One scene stands out in particular for its editing. It is an epic presentation of a simple task: retrieving a cellphone.

Meg (Jodie Foster) and her daughter (Kristen Stewart) are safe in their panic room. While the intruders argue downstairs, Meg seizes this opportunity to get her cell phone outside in the bedroom.

You can imagine the consequences of this decision. So far, Meg and Sarah are mostly safe in the panic room...mostly.

Getting the cellphone might mean life or death. That's how vital this risky operation is.

And the presentation of the scene is explicitly designed to maximize this point. Using extreme slow motion and abstract sound design, the suspense reaches its tipping point.

Watch the scene here:


The scene starts with Meg opening the panic room door. She races to her bedside, reaching behind the overturned mattress for the phone. It's not there.

The men continue their dispute on the stairs, completely unaware that their window of opportunity is wide open.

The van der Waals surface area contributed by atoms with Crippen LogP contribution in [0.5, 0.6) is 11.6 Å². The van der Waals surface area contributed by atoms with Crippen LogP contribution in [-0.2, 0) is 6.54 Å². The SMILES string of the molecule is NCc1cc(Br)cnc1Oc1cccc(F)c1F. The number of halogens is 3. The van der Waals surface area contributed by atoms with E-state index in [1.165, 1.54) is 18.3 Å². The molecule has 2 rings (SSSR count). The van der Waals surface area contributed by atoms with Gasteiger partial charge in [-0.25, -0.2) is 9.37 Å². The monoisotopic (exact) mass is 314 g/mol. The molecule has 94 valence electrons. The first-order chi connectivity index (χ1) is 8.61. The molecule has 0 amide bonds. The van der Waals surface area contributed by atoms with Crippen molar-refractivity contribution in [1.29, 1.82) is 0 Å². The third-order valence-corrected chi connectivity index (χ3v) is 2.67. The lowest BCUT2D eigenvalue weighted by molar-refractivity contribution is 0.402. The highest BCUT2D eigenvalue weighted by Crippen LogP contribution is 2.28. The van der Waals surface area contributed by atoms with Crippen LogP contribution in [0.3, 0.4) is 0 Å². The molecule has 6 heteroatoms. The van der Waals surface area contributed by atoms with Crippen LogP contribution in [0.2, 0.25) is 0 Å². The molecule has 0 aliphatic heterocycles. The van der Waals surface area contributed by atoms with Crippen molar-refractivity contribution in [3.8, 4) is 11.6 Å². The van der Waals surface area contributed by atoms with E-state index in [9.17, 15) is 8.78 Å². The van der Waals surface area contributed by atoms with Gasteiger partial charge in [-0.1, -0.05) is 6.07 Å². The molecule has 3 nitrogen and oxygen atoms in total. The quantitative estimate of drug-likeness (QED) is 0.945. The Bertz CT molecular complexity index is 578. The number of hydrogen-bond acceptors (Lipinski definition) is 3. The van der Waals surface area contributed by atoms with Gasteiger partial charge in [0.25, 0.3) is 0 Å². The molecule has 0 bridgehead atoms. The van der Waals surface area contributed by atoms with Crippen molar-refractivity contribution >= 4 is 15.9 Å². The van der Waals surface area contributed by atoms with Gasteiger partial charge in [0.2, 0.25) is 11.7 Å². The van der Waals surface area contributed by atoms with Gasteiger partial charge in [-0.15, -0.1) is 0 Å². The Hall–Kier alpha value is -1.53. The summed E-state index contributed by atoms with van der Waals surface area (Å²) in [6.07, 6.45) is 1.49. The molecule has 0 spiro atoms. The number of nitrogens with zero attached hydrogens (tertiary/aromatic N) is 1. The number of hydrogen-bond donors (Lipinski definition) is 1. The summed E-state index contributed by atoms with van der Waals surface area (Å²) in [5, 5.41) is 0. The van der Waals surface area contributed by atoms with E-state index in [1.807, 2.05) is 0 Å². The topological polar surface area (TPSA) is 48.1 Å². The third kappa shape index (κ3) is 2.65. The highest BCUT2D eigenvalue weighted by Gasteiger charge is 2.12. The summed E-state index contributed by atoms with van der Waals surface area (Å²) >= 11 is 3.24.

Meg then looks under the bed and sees the phone. She reaches but it is inches out of her reach. She stretches further and inadvertently knocks over a lamp. When it crashes to the floor and the bulb bursts, the intruders finally realize what's happening.

They begin to run back upstairs just as Meg grabs the phone and sprints back to the panic room. She gets in, and the door shuts behind her not two seconds before they would have reached her.

At normal speed, this action would have taken no more than 15-20 seconds. Instead, the slow motion stretches this out to one minute and forty-two seconds.

That's painfully slow. It's like a nightmare when you're being chased but can't seem to outrun your pursuer.

The slow motion might be enough to crank up the suspense by itself, but we're not done yet. The images move at a snail's pace, but the editing is insanely fast.

In the 102 seconds of the scene, there are 61 different shots. This means that the average shot length is 1.67 seconds.

The effect of super slow shots edited at this breakneck pace is pure suspense. It takes a simple action that could have been a minor moment in the film and expands it to epic dimensions.